Now Reading
The Art of Arnold

The Art of Arnold

Danny Hamen

Depending on whom you ask, the Arnold Sports Festival (March 3-6) represents a variety of different philosophies. For some, it’s pure virility—that hyper-masculine aesthetic you might expect from the nation’s leading body building competition. But for others, say the gymnast or the fencer, dexterity and agility are the central attributes of their art form. Though dissimilar, both types of competitors put forth a distinct artistic expression of the body. Kevin Buckland, an Arnold Sports Festival coach and senior graphic designer for the event, calls this ‘the beauty of the athletic form.’

It was this specific beauty that gave Buckland an idea: a marriage of athleticism and fine arts. With the help of his wife, Pertain Gillespie, he came up with an art competition, dubbed Art at the Arnold, involving 50 qualifying artists who use the athletes as source materials. The qualifiers are able to work in any medium they like—watercolor, acrylic, colored pencil, and of last year, clay—competing for a cash prize provided by corporate sponsors.

This bizarre juxtaposition of athleticism and fine art isn’t so farfetched if you think about it. These athletes spend years conditioning bodies into beautiful forms, so why not immortalize that art onto a canvass or into a sculpture?

Don and Ben Slobodien are two artists who have competed side by side in the last four Art at the Arnold events. The father and son and their disparate styles represent the duality of art and athletics.

“His art is much more creative and intuitive,” said Don, gesturing to his son, “where mine is much more calculated. I would say our styles are polar opposites.” Looking at their previously submitted pieces side by side, the difference in styles is evident. Don is a master of photorealism, preferring colored pencils as his tool of choice, whereas Ben is more abstract in his approach.

“Ben is much more willing to experiment with media and techniques and things I would never even think to do,” Don said with a caring smile, the way you would expect a proud father to talk about his son. “I am more about rendering and getting precision.”

Considering that Don has a classical background in fine arts and science, this is not much of a surprise. Four years ago, the pair’s first year in the competition, Don won first place with his colored pencil rendition of the boxer Mike Pulley. The piece, “One of a Kind,” draws its title from a tattoo on the athlete’s left pectoral.

Ben won fourth-runner-up last year with his abstract piece, titled “Gymnast.” The image is a 5-year-old gymnast sprawled on the ground in a leotard, one hand reaching into the air. The body was created using paint markers as well as letter and number stickers creating a sense of chaos, which contrasts the elegant pose of the child.”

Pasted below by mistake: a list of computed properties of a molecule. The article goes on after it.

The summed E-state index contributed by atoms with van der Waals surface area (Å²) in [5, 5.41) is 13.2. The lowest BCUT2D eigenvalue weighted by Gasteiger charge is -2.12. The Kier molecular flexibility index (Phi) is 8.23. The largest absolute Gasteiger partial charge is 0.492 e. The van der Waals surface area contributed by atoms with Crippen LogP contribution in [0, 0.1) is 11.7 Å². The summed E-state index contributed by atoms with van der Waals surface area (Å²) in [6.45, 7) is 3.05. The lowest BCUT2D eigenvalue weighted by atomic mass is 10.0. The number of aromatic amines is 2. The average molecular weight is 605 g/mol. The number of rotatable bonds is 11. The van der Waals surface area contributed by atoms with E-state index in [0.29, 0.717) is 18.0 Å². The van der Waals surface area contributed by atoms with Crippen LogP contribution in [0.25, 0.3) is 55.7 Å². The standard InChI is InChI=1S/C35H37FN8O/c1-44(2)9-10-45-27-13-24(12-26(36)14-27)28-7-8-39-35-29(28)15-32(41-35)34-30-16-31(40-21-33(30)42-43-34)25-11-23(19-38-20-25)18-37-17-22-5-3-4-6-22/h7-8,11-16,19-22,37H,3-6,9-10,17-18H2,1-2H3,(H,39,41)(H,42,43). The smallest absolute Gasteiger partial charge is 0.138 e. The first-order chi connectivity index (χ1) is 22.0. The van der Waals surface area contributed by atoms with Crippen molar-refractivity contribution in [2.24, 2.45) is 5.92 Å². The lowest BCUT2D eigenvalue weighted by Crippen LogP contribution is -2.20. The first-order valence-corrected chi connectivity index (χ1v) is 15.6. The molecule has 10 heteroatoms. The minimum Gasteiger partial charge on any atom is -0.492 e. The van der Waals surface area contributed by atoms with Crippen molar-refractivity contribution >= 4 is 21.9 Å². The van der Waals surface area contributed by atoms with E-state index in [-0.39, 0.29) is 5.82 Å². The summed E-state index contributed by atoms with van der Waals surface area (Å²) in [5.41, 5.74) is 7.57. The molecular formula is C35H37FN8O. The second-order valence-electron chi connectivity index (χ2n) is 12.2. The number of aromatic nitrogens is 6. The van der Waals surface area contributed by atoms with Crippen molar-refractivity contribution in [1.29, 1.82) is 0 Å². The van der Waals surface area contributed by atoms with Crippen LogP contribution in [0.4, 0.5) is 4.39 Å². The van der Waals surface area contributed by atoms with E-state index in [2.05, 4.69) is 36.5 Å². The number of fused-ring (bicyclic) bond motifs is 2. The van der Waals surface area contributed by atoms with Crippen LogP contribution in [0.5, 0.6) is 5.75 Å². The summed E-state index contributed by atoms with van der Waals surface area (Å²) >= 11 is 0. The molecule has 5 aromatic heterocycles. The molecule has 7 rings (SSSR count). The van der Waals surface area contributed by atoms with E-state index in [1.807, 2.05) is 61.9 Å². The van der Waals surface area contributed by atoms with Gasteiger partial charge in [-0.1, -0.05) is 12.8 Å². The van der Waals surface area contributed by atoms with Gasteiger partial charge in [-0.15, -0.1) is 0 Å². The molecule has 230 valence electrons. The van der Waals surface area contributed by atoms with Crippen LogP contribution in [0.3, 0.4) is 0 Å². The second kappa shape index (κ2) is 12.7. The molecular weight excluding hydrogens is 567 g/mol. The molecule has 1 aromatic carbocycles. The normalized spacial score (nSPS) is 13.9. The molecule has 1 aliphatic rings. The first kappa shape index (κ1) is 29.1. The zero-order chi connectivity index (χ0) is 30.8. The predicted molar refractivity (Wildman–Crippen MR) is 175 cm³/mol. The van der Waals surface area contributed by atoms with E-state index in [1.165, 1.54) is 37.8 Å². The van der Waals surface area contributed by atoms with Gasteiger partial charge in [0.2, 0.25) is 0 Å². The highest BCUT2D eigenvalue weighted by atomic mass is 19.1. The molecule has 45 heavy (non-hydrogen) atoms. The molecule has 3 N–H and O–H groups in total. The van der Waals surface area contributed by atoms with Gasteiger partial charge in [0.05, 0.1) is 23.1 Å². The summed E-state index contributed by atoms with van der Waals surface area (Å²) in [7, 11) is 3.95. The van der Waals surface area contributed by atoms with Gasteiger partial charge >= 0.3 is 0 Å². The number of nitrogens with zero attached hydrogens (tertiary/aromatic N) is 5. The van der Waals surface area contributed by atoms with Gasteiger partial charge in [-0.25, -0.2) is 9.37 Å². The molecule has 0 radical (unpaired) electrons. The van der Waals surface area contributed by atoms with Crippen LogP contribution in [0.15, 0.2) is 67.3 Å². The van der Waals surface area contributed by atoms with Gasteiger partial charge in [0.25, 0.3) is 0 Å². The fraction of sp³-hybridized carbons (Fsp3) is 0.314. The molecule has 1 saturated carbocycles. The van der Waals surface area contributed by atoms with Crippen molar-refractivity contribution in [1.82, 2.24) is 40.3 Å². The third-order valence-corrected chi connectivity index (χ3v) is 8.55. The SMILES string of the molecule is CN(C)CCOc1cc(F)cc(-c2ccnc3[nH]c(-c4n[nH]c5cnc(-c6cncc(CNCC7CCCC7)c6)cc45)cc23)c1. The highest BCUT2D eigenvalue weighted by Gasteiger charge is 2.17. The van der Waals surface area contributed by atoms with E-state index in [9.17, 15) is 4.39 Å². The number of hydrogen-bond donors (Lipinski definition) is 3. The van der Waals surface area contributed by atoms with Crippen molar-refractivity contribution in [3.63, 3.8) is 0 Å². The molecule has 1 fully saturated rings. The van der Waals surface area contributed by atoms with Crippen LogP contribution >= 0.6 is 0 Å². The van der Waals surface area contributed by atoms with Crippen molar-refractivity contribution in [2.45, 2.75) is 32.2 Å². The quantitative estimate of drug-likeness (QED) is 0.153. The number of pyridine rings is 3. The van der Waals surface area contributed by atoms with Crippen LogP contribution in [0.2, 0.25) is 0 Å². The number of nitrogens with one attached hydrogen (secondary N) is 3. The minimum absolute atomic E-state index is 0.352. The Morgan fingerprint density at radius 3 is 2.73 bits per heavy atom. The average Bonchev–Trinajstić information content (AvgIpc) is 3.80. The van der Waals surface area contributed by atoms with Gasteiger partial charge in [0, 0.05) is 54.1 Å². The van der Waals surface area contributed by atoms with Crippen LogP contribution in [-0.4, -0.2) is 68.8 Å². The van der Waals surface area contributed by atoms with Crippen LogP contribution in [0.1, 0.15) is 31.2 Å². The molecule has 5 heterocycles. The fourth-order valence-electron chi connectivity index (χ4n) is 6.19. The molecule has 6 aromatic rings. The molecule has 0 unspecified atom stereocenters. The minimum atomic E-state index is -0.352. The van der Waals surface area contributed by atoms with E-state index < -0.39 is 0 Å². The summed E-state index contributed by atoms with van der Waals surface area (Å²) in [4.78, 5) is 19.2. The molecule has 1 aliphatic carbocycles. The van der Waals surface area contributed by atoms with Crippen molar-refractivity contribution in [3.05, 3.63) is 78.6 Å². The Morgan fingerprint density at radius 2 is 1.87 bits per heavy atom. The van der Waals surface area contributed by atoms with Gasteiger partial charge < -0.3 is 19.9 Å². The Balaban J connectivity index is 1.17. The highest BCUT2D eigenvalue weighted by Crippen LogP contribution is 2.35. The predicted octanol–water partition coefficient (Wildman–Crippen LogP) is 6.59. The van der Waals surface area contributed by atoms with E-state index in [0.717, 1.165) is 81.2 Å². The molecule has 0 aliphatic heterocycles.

“To me, the letters and numbers represent making a physical object out of figures that compose our internal monologues,” Ben said. “You know, we always have something rattling around in our heads, and generally for us it is vaguely in the English language—words and phrases that just kind of make up what a person is at any given time. So, by using them to actually make up the form of the figure, [that] is what I am trying to represent as far as intellectualizing it. And, well, I also think it looks cool.”

Although Ben agrees that this is his best work, he does not know much about his subject. He snapped a photo of the girl while wandering around on the first day of the competition, and from there he decided to make her the source material for his entry. “She was doing a very sophisticated pose for a 5-year-old child,” he said, “so I wanted to represent both of those things: the sophistication and elegance of her pose, but also the fact that she is actually just a child. That is why I brought the letters and numbers to the forefront, kind of like an alphabet chart you would see in classroom. This represents the duality of two elements: childhood and sophistication.”

The pair has always had a fasciation with the Arnold Sports Festival. Don has attended every year and was actually considering entering the disc golf competition until the art contest came around, which better suited his strengths.

“[The Arnold Sports Festival] is made for art,” Ben said. “These people are sculpting their bodies into works of art and are performing art with their movements. The Arnold is the pinnacle of many people’s competitive careers. This is the apex. They spent a whole year of their life crafting their bodies into a work of art so that we can observe and represent them in some creative way.”

“It takes dedication to get your body to that level,” Don added. “It doesn’t happen overnight. The artists have their craft, and it’s the same with these athletes. It takes years and years of practice. It’s the convergence of this whole aesthetic of the body and it’s movement.”

For more on Art at the Arnold, visit


Scroll To Top